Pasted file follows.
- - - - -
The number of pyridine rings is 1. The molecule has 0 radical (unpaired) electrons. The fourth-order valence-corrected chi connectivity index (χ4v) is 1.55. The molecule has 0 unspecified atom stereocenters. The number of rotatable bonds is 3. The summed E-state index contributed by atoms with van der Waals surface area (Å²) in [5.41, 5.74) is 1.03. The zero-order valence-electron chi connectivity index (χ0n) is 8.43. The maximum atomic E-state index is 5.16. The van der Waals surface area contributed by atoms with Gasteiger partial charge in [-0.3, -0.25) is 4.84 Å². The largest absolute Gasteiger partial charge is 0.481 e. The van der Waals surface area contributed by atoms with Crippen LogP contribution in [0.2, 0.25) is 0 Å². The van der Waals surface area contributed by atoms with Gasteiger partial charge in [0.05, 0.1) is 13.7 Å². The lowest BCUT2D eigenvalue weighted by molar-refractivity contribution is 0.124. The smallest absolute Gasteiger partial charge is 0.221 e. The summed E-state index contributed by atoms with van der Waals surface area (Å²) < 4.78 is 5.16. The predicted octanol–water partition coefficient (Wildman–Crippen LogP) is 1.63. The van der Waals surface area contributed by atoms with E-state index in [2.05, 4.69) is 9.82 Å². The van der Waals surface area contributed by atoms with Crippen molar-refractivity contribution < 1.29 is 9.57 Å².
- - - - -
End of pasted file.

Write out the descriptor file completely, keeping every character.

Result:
The number of pyridine rings is 1. The molecule has 0 radical (unpaired) electrons. The fourth-order valence-corrected chi connectivity index (χ4v) is 1.55. The molecule has 0 unspecified atom stereocenters. The number of rotatable bonds is 3. The summed E-state index contributed by atoms with van der Waals surface area (Å²) in [5.41, 5.74) is 1.03. The zero-order valence-electron chi connectivity index (χ0n) is 8.43. The maximum atomic E-state index is 5.16. The van der Waals surface area contributed by atoms with Gasteiger partial charge in [-0.3, -0.25) is 4.84 Å². The largest absolute Gasteiger partial charge is 0.481 e. The van der Waals surface area contributed by atoms with Crippen LogP contribution in [0.2, 0.25) is 0 Å². The van der Waals surface area contributed by atoms with Gasteiger partial charge in [0.05, 0.1) is 13.7 Å². The lowest BCUT2D eigenvalue weighted by molar-refractivity contribution is 0.124. The smallest absolute Gasteiger partial charge is 0.221 e. The summed E-state index contributed by atoms with van der Waals surface area (Å²) < 4.78 is 5.16. The predicted octanol–water partition coefficient (Wildman–Crippen LogP) is 1.63. The van der Waals surface area contributed by atoms with E-state index in [2.05, 4.69) is 9.82 Å². The van der Waals surface area contributed by atoms with Crippen molar-refractivity contribution < 1.29 is 9.57 Å².